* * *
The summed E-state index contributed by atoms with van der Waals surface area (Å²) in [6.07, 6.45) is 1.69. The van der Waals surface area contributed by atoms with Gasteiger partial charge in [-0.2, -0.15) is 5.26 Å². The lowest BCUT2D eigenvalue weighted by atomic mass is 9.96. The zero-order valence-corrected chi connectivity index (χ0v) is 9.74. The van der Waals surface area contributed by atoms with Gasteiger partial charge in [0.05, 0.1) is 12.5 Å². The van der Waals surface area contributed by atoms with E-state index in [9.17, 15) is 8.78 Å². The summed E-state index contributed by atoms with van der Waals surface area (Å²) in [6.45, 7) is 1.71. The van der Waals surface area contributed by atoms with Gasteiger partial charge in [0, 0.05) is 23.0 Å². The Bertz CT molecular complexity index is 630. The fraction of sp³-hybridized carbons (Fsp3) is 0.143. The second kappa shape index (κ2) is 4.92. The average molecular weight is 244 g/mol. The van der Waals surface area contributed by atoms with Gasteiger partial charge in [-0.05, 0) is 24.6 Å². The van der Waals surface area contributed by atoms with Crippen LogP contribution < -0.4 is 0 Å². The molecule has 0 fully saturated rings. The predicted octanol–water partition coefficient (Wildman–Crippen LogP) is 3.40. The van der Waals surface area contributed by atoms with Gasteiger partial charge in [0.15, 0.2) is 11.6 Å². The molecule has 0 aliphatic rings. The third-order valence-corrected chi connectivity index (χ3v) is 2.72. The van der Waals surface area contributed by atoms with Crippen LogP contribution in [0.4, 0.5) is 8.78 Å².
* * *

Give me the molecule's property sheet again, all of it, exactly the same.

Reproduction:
The summed E-state index contributed by atoms with van der Waals surface area (Å²) in [6.07, 6.45) is 1.69. The van der Waals surface area contributed by atoms with Gasteiger partial charge in [-0.2, -0.15) is 5.26 Å². The lowest BCUT2D eigenvalue weighted by atomic mass is 9.96. The zero-order valence-corrected chi connectivity index (χ0v) is 9.74. The van der Waals surface area contributed by atoms with Gasteiger partial charge in [0.05, 0.1) is 12.5 Å². The van der Waals surface area contributed by atoms with E-state index in [9.17, 15) is 8.78 Å². The summed E-state index contributed by atoms with van der Waals surface area (Å²) in [6.45, 7) is 1.71. The van der Waals surface area contributed by atoms with Gasteiger partial charge in [0, 0.05) is 23.0 Å². The Bertz CT molecular complexity index is 630. The fraction of sp³-hybridized carbons (Fsp3) is 0.143. The second kappa shape index (κ2) is 4.92. The average molecular weight is 244 g/mol. The van der Waals surface area contributed by atoms with Gasteiger partial charge in [-0.05, 0) is 24.6 Å². The van der Waals surface area contributed by atoms with Crippen LogP contribution < -0.4 is 0 Å². The molecule has 0 fully saturated rings. The predicted octanol–water partition coefficient (Wildman–Crippen LogP) is 3.40. The van der Waals surface area contributed by atoms with Gasteiger partial charge in [0.15, 0.2) is 11.6 Å². The molecule has 0 aliphatic rings. The third-order valence-corrected chi connectivity index (χ3v) is 2.72. The van der Waals surface area contributed by atoms with Crippen LogP contribution in [0.4, 0.5) is 8.78 Å².